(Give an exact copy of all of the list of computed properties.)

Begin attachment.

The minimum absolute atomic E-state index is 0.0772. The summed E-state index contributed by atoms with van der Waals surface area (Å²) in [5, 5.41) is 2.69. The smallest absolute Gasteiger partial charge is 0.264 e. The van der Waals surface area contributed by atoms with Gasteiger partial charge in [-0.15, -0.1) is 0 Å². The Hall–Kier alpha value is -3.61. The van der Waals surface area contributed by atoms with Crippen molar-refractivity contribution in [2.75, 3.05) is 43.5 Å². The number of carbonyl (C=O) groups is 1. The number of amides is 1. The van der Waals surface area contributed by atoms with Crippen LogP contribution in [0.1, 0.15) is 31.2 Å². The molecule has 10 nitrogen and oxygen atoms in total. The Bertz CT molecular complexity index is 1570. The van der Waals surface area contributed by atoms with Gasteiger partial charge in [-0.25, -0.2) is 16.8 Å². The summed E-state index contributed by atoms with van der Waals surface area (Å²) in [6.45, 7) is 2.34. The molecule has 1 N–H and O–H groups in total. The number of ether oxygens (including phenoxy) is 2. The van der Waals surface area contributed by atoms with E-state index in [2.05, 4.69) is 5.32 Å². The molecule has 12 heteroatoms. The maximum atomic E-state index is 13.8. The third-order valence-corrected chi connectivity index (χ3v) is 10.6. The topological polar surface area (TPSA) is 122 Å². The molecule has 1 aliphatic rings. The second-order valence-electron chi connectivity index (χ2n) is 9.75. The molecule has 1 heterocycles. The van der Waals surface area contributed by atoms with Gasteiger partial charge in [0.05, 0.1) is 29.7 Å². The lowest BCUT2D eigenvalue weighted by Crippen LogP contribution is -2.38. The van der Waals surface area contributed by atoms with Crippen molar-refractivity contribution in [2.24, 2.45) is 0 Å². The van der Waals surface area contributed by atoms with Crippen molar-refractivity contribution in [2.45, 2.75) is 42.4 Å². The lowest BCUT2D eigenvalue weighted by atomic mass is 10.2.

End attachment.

The minimum absolute atomic E-state index is 0.0772. The summed E-state index contributed by atoms with van der Waals surface area (Å²) in [5, 5.41) is 2.69. The smallest absolute Gasteiger partial charge is 0.264 e. The van der Waals surface area contributed by atoms with Gasteiger partial charge in [-0.15, -0.1) is 0 Å². The Hall–Kier alpha value is -3.61. The van der Waals surface area contributed by atoms with Crippen molar-refractivity contribution in [2.75, 3.05) is 43.5 Å². The number of carbonyl (C=O) groups is 1. The number of amides is 1. The van der Waals surface area contributed by atoms with Crippen LogP contribution in [0.1, 0.15) is 31.2 Å². The molecule has 10 nitrogen and oxygen atoms in total. The Bertz CT molecular complexity index is 1570. The van der Waals surface area contributed by atoms with Gasteiger partial charge in [-0.25, -0.2) is 16.8 Å². The summed E-state index contributed by atoms with van der Waals surface area (Å²) in [6.45, 7) is 2.34. The molecule has 1 N–H and O–H groups in total. The number of ether oxygens (including phenoxy) is 2. The van der Waals surface area contributed by atoms with E-state index in [2.05, 4.69) is 5.32 Å². The molecule has 12 heteroatoms. The maximum atomic E-state index is 13.8. The third-order valence-corrected chi connectivity index (χ3v) is 10.6. The topological polar surface area (TPSA) is 122 Å². The molecule has 1 aliphatic rings. The second-order valence-electron chi connectivity index (χ2n) is 9.75. The molecule has 1 heterocycles. The van der Waals surface area contributed by atoms with Gasteiger partial charge in [0.05, 0.1) is 29.7 Å². The lowest BCUT2D eigenvalue weighted by Crippen LogP contribution is -2.38. The van der Waals surface area contributed by atoms with Crippen molar-refractivity contribution in [2.24, 2.45) is 0 Å². The van der Waals surface area contributed by atoms with Crippen molar-refractivity contribution in [2.45, 2.75) is 42.4 Å². The lowest BCUT2D eigenvalue weighted by atomic mass is 10.2.